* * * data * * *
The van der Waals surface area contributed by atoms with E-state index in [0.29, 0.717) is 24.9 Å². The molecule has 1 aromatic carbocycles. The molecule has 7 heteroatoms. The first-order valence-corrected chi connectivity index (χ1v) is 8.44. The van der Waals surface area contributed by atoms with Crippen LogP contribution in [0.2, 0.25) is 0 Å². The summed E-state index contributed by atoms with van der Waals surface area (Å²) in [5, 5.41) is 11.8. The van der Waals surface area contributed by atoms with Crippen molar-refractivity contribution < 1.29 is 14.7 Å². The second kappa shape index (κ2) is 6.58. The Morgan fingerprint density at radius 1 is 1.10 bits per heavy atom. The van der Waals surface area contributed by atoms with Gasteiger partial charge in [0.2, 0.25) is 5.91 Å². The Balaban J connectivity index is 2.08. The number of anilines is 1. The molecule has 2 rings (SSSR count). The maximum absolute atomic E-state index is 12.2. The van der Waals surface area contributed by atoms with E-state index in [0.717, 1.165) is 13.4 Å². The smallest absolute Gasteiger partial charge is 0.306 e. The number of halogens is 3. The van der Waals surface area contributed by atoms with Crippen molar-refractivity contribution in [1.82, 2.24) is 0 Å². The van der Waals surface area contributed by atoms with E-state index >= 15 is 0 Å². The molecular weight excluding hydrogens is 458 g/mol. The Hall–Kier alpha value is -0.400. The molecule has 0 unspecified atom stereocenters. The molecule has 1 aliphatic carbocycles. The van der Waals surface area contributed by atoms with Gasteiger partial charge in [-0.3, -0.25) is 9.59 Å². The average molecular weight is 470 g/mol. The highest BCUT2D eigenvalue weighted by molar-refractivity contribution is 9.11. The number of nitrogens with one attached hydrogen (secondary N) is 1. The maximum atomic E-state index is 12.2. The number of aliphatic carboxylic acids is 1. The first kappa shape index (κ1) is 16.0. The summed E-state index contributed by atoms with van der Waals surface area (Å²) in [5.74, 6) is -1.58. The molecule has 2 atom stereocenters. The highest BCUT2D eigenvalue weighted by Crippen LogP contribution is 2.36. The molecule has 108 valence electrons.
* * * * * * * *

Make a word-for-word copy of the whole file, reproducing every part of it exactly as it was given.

The van der Waals surface area contributed by atoms with E-state index in [0.29, 0.717) is 24.9 Å². The molecule has 1 aromatic carbocycles. The molecule has 7 heteroatoms. The first-order valence-corrected chi connectivity index (χ1v) is 8.44. The van der Waals surface area contributed by atoms with Crippen LogP contribution in [0.2, 0.25) is 0 Å². The summed E-state index contributed by atoms with van der Waals surface area (Å²) in [5, 5.41) is 11.8. The van der Waals surface area contributed by atoms with Crippen molar-refractivity contribution < 1.29 is 14.7 Å². The second kappa shape index (κ2) is 6.58. The Morgan fingerprint density at radius 1 is 1.10 bits per heavy atom. The van der Waals surface area contributed by atoms with Gasteiger partial charge in [0.2, 0.25) is 5.91 Å². The Balaban J connectivity index is 2.08. The number of anilines is 1. The molecule has 2 rings (SSSR count). The maximum absolute atomic E-state index is 12.2. The van der Waals surface area contributed by atoms with E-state index in [0.717, 1.165) is 13.4 Å². The smallest absolute Gasteiger partial charge is 0.306 e. The number of halogens is 3. The van der Waals surface area contributed by atoms with Crippen molar-refractivity contribution in [1.82, 2.24) is 0 Å². The van der Waals surface area contributed by atoms with E-state index >= 15 is 0 Å². The molecular weight excluding hydrogens is 458 g/mol. The Hall–Kier alpha value is -0.400. The molecule has 0 unspecified atom stereocenters. The molecule has 1 aliphatic carbocycles. The van der Waals surface area contributed by atoms with Gasteiger partial charge in [-0.3, -0.25) is 9.59 Å². The average molecular weight is 470 g/mol. The highest BCUT2D eigenvalue weighted by molar-refractivity contribution is 9.11. The number of nitrogens with one attached hydrogen (secondary N) is 1. The maximum atomic E-state index is 12.2. The number of aliphatic carboxylic acids is 1. The first kappa shape index (κ1) is 16.0. The summed E-state index contributed by atoms with van der Waals surface area (Å²) in [5.74, 6) is -1.58. The molecule has 2 atom stereocenters. The highest BCUT2D eigenvalue weighted by Crippen LogP contribution is 2.36. The molecule has 108 valence electrons.